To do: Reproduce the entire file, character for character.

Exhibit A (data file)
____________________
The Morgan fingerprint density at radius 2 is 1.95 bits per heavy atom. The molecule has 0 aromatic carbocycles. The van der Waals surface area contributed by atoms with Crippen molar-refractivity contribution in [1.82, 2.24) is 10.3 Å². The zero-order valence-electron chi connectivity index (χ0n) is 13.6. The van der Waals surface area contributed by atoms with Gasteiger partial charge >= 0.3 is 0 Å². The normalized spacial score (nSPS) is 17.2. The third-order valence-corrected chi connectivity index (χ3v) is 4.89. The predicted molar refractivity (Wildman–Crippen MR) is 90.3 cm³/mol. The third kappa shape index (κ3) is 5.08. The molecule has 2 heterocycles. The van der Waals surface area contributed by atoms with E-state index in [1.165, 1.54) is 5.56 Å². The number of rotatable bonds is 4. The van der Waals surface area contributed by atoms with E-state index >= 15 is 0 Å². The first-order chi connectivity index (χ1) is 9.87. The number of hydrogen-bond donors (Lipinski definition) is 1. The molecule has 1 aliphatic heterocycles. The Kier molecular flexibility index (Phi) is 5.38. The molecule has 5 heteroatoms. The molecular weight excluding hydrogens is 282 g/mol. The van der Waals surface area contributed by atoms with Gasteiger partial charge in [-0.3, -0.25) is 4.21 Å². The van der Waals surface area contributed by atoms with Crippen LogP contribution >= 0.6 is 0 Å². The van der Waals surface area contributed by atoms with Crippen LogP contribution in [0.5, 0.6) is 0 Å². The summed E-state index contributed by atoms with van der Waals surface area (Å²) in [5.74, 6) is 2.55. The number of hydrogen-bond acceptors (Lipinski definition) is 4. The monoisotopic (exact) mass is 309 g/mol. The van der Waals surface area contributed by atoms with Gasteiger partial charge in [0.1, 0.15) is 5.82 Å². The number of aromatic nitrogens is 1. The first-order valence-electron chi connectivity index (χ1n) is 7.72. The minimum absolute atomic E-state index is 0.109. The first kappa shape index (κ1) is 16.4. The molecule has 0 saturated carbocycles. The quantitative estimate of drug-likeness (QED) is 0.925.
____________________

The Morgan fingerprint density at radius 2 is 1.95 bits per heavy atom. The molecule has 0 aromatic carbocycles. The van der Waals surface area contributed by atoms with Crippen molar-refractivity contribution in [1.82, 2.24) is 10.3 Å². The zero-order valence-electron chi connectivity index (χ0n) is 13.6. The van der Waals surface area contributed by atoms with Gasteiger partial charge >= 0.3 is 0 Å². The normalized spacial score (nSPS) is 17.2. The third-order valence-corrected chi connectivity index (χ3v) is 4.89. The predicted molar refractivity (Wildman–Crippen MR) is 90.3 cm³/mol. The third kappa shape index (κ3) is 5.08. The molecule has 2 heterocycles. The van der Waals surface area contributed by atoms with E-state index in [1.165, 1.54) is 5.56 Å². The number of rotatable bonds is 4. The van der Waals surface area contributed by atoms with E-state index >= 15 is 0 Å². The first-order chi connectivity index (χ1) is 9.87. The number of hydrogen-bond donors (Lipinski definition) is 1. The molecule has 1 aliphatic heterocycles. The Kier molecular flexibility index (Phi) is 5.38. The molecule has 5 heteroatoms. The molecular weight excluding hydrogens is 282 g/mol. The van der Waals surface area contributed by atoms with Gasteiger partial charge in [-0.3, -0.25) is 4.21 Å². The van der Waals surface area contributed by atoms with Crippen LogP contribution >= 0.6 is 0 Å². The van der Waals surface area contributed by atoms with Crippen LogP contribution in [0.5, 0.6) is 0 Å². The summed E-state index contributed by atoms with van der Waals surface area (Å²) in [5.74, 6) is 2.55. The number of hydrogen-bond acceptors (Lipinski definition) is 4. The monoisotopic (exact) mass is 309 g/mol. The van der Waals surface area contributed by atoms with Gasteiger partial charge in [0.1, 0.15) is 5.82 Å². The number of aromatic nitrogens is 1. The first-order valence-electron chi connectivity index (χ1n) is 7.72. The minimum absolute atomic E-state index is 0.109. The first kappa shape index (κ1) is 16.4. The molecule has 0 saturated carbocycles. The quantitative estimate of drug-likeness (QED) is 0.925.